One of the nice things about Trash the Dress photography shoots is that most shoots are done outdoors, allowing the natural light to become another element in the photo shoot. Scientists believe that if nothing is done to stop global warming, by the year 2100 the earth’s temperature will increase by 3.

Tax Assistance by your leading governance in addition to the company-pilot provinces but cities bankruptcy responsibility. A bright scarf or jacket in a color that looks good on you can be worn with a white dress. That means having at least a jean jacket and a cotton one available. Full sleeves, narrow sleeves, sleeveless styles have come and gone and come again. In the study, the researchers had a number of women from two groups, the frequent high heel wearer and the women that typically steered clear of the dangerous footwear.

Later, more stuff of this sort came in, linking to the same 404ed Web site. If nothing else, this indicates that you can teach a bot only so much.

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Bigger than big game

One thing I hadn’t noticed about the great outcry over the dentist who killed that lion in Zimbabwe: pretty much all of the outcryers were your white middle-class types. And perhaps there’s a reason for that:

What was done to Cecil was barbaric. I have not seen people show anywhere near the interest in the conditions suffered by millions of Zimbabwean people that they have in one Zimbabwean lion, though. My heart finds it difficult to process this.

Out of sight, out of mind? No. Worse than that:

There is a reason why the aforementioned view seems to exist so much more predominantly in Caucasian people — a deep-seated and resonant reason. And it is one that you simply cannot understand if you walk through this world with fair skin, because it has never applied to you.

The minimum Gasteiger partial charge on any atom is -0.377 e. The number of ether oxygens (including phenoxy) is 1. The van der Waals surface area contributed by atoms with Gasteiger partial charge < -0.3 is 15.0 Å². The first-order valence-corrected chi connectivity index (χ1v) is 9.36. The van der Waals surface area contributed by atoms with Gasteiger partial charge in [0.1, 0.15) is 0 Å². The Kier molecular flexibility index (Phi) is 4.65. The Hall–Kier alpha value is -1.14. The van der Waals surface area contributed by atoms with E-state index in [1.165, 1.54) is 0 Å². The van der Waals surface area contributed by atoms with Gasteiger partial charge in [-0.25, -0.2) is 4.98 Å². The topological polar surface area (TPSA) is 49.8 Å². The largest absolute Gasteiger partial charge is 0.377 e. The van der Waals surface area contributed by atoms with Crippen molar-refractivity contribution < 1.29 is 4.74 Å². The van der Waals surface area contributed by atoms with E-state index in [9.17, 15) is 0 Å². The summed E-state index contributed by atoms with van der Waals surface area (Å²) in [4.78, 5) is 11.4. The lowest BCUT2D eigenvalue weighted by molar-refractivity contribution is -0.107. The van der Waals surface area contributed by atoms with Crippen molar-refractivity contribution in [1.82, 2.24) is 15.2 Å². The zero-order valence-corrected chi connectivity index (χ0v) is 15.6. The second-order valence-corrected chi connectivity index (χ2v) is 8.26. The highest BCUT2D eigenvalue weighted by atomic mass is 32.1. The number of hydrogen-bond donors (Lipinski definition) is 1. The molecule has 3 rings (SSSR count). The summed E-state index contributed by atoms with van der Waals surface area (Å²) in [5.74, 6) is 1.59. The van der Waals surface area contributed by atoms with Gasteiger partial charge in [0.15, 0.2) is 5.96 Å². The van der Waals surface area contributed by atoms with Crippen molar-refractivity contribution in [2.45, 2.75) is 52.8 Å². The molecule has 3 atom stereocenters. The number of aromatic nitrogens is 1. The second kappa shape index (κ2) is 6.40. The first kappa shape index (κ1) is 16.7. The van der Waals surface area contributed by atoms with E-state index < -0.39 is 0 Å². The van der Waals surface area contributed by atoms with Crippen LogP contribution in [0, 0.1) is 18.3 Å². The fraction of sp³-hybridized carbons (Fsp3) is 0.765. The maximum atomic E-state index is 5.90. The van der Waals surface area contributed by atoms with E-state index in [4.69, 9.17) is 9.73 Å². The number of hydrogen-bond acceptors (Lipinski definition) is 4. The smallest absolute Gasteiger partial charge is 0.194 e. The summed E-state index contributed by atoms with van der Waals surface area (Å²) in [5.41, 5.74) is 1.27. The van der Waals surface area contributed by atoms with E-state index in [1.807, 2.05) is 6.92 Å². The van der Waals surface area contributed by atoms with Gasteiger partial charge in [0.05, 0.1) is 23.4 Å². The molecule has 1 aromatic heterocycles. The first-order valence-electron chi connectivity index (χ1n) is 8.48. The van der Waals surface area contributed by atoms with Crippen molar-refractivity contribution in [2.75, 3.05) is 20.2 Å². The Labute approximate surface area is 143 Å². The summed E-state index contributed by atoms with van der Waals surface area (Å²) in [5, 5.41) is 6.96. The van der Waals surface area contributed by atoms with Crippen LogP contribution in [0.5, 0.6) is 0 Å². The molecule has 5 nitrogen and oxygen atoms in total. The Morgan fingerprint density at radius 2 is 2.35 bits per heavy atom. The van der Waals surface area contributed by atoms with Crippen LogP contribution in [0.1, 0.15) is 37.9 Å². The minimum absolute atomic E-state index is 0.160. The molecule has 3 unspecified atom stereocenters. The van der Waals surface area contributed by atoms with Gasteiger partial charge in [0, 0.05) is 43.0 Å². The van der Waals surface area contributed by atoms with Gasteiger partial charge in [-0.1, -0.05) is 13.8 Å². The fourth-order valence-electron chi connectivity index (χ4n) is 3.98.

Black people, from the moment they were first encountered in Africa until this very day in 2015, have been compared to animals.

This is not something that has happened occasionally. It is not a rarity. It is something that has happened for hundreds of years. Every attempt by black people to stand up for their rights, to raise their voices, to show basic human frustration at a system that was designed to ensure their subjugation, to simply live their lives — has been met with “They’re a bunch of animals!” This justification was used to whip slaves in 1815, and it is used to shoot blacks in 2015.

And furthermore, most of those bleeding-heart middle-class whites are women:

In our society there is no life considered more precious than that of a white woman or girl. That isn’t my opinion. That is fact. Black men were lynched for even looking at one for too long. If you want to know who is valued most, look at 99% of the persons who become the 24-hour news cycle when they go missing or fall victim to violent crime. A white female disappears and it becomes a natural story. Meanwhile, black and brown women and girls vanish year after year while devastated loved ones sit and watch their disappearances garner nary a fraction of the media attention.

Black girls are not peaches-and-cream. They’re not considered the everydaughter. They’re not the girl-next-door.

On my block, at least, they’re the girl across the street.